Our possessed garage door opener was a frequent recipient of his inept ministrations. I’d often see him standing on a rickety wooden chair puzzling over its latest malfunction, multicolored wires dangling down around his head, the tip of a table knife (he didn’t believe in screwdrivers) being ground into a Celtic cross as he tried to loosen a factory tightened screw. He’d always get it to work, for a while, but his faith in the power of shoelaces to hold metal objects in proper alignment and the inevitable loose and “extra” wires created the impression of a large, inverted New Years party favor presiding over the garage.

We moved from New York to Houston in 1973 when I was 13. My father took us to Lake Livingston to show us the wonders of the greater metropolitan area. We rented a very small boat with an outboard motor to tour the lake. My younger brother and I sat on either side of the motor as dad tried to start it. For some reason, the starter rope was very hard to pull. We could see that dad sensed there was something wrong with the motor and would have loved to attempt a quick repair, but, having no table knives aboard, he grabbed the rope with both hands and gave it a mighty heave. My brother and I watched dad fly overhead and pinwheel into the water as our boat shot out from under him: He’d started the motor in gear.

One Christmas Day my parents were visiting, and my wife gave me an electric drill. My father, who’d never held one before, hefted it wonderingly and held it up to the light at various angles. He asked me if I had any projects we could try it out on. His eyes lit up when I told him the latch on the fence was broken, and I’d recently bought a new one to replace it.

They were long screws that would have to be driven deep into the fence post, a two hour, three table knife, miserable job if ever there was one. My father held the screw in place with one hand and fitted the phillips head drill bit into the screw head with the other. He pulled the trigger and an instant later took a step back in mute bewilderment. From the expression on his face, you’d have thought he’d made the screw disappear. He turned to me, his eyes still wide, and said, “So that’s how they build all those big buildings and bridges.”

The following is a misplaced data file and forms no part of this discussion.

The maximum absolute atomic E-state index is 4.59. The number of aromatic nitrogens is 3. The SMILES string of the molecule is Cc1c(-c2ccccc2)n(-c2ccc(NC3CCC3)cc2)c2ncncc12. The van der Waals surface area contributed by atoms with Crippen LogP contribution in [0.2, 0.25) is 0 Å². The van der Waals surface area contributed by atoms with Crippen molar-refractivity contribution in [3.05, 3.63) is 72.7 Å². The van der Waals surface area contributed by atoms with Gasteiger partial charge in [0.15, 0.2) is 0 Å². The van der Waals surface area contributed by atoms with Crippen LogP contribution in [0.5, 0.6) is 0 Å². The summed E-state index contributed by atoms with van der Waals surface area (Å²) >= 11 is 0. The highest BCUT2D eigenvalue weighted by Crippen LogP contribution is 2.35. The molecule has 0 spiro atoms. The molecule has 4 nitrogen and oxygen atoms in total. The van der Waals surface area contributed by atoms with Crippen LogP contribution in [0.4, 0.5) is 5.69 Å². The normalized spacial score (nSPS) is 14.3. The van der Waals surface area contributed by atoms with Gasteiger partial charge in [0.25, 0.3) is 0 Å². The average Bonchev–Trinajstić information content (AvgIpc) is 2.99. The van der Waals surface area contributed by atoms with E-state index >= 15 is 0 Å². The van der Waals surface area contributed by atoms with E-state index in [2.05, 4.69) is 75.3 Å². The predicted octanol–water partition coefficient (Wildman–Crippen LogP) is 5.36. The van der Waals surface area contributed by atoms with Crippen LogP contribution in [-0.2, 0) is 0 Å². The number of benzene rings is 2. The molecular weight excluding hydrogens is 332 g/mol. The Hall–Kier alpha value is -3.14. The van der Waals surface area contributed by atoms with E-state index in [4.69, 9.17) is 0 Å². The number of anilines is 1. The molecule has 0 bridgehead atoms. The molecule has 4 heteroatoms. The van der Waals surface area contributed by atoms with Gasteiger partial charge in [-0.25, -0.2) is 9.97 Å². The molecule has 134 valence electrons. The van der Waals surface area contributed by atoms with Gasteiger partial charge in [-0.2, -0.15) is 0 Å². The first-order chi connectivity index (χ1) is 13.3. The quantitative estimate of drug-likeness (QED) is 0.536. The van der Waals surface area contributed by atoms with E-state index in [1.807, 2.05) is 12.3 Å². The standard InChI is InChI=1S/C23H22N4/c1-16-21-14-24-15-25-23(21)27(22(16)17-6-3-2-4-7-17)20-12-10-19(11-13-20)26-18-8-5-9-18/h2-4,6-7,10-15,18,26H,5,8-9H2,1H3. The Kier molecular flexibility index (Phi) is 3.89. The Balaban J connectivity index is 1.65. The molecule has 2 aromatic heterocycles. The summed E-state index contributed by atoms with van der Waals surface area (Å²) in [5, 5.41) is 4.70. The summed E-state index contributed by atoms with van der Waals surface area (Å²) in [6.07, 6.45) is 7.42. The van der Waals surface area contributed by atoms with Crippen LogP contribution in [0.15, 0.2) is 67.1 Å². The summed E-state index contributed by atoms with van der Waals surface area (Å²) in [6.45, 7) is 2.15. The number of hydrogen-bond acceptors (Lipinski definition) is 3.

A few years later, the inevitable slide began to take its toll. He wound up in an Alzheimer’s facility. The first time I visited him there, he didn’t know who I was, but he knew I was someone he cared about very much. He wept and said over and over again, “It’s so sad.” I was basically in shock when I left and wound up in a Houston mall walking in a zombie-like stupor. Eventually, a kind security guard checked on me and led me to a fast food place where I sat for a long time thinking about how sad it was.

He died in April 2004. People had told me that his long illness would make his death easier on the family. It might have been easier, but it was nowhere near easy. I was in bad shape at the funeral mass.

Afterward, as his hearse was pulling out into lunch hour traffic on Bellaire Boulevard, it crashed to a stop when the driver cut the curb and the right rear tire fell into a large rut. It was such a sad sight that not even Houstonians could bring themselves to honk their horns as the hearse blocked the right lane of traffic.

Several of us grabbed the bumper and, with the driver gunning the engine, futilely tried to lift and push it out of the hole. Others ran to get large chunks of concrete from a nearby construction site to put under the tire, but that didn’t work either. Finally, someone driving by in a large pickup truck stopped, hooked up a tow chain to the hearse and pulled it free. As I watched it drive off, I whispered to myself,” My God, how he would have loved this.” And then, I swear, I heard him laugh for the last time. That is, until we meet again.